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Present Shock

When Everything Happens Now by Douglas Rushkoff

11:25am, May 31, 2013

In the 1970 book Future Shock, Alvin Toffler popularized a term for the disorientation that people suffer when they can’t cope with the pace of change around them. Media theorist Rushkoff makes a good case that this predicament has arrived in a generation struggling to live a modern life that’s always on.

He starts by decrying the decline of narrative in Western culture. The recent technology explosion — from television to video games to YouTube — has put stories on life support, Rushkoff argues. Early TV used reminders about plotlines. (Everyone knew where “a three-hour tour” was headed.) But cable TV and the remote control now allow viewers to flit from show to show. A generation of viewers lost the narrative thread, reaching rock bottom with reality TV.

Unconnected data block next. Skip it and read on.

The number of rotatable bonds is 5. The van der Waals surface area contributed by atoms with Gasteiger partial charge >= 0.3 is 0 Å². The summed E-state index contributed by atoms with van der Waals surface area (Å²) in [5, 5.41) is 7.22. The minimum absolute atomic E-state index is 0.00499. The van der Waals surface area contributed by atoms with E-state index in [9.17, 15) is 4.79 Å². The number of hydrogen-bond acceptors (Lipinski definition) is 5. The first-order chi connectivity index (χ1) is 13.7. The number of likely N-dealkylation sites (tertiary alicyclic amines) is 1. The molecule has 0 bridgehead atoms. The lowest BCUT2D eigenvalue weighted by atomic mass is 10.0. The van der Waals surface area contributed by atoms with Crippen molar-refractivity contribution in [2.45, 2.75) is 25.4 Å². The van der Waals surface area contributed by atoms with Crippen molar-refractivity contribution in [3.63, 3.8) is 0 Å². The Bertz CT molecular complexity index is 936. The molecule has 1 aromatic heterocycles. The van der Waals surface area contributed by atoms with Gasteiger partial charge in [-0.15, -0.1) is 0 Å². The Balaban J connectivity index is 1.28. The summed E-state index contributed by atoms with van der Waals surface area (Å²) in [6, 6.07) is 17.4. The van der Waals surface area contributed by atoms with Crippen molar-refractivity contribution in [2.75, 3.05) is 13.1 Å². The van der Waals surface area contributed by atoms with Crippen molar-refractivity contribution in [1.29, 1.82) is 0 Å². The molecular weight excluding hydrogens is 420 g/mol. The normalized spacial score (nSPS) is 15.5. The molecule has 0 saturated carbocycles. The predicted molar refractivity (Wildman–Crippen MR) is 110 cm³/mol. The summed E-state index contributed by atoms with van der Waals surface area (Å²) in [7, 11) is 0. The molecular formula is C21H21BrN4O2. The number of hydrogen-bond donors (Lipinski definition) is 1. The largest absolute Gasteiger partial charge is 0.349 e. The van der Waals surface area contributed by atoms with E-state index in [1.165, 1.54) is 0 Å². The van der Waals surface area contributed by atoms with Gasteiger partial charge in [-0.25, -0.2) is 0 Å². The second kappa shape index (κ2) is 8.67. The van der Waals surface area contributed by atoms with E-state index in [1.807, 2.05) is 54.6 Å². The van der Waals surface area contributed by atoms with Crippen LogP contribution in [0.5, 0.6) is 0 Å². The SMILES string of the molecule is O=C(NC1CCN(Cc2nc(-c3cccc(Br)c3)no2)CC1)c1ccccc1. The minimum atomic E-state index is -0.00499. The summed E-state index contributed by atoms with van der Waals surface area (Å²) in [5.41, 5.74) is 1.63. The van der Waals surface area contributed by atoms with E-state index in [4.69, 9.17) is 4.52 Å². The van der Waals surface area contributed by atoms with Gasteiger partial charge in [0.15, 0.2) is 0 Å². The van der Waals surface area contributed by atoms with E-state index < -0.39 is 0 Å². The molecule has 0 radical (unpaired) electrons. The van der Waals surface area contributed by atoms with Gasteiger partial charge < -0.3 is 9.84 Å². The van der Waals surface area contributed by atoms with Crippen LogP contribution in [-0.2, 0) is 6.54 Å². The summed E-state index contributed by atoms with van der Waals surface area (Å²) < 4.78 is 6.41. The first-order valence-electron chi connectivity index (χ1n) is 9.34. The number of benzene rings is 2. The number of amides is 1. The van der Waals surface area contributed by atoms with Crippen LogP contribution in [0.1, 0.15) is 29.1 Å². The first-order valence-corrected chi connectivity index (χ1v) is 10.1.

Technology alters behavior, too. Glued to mobile devices,

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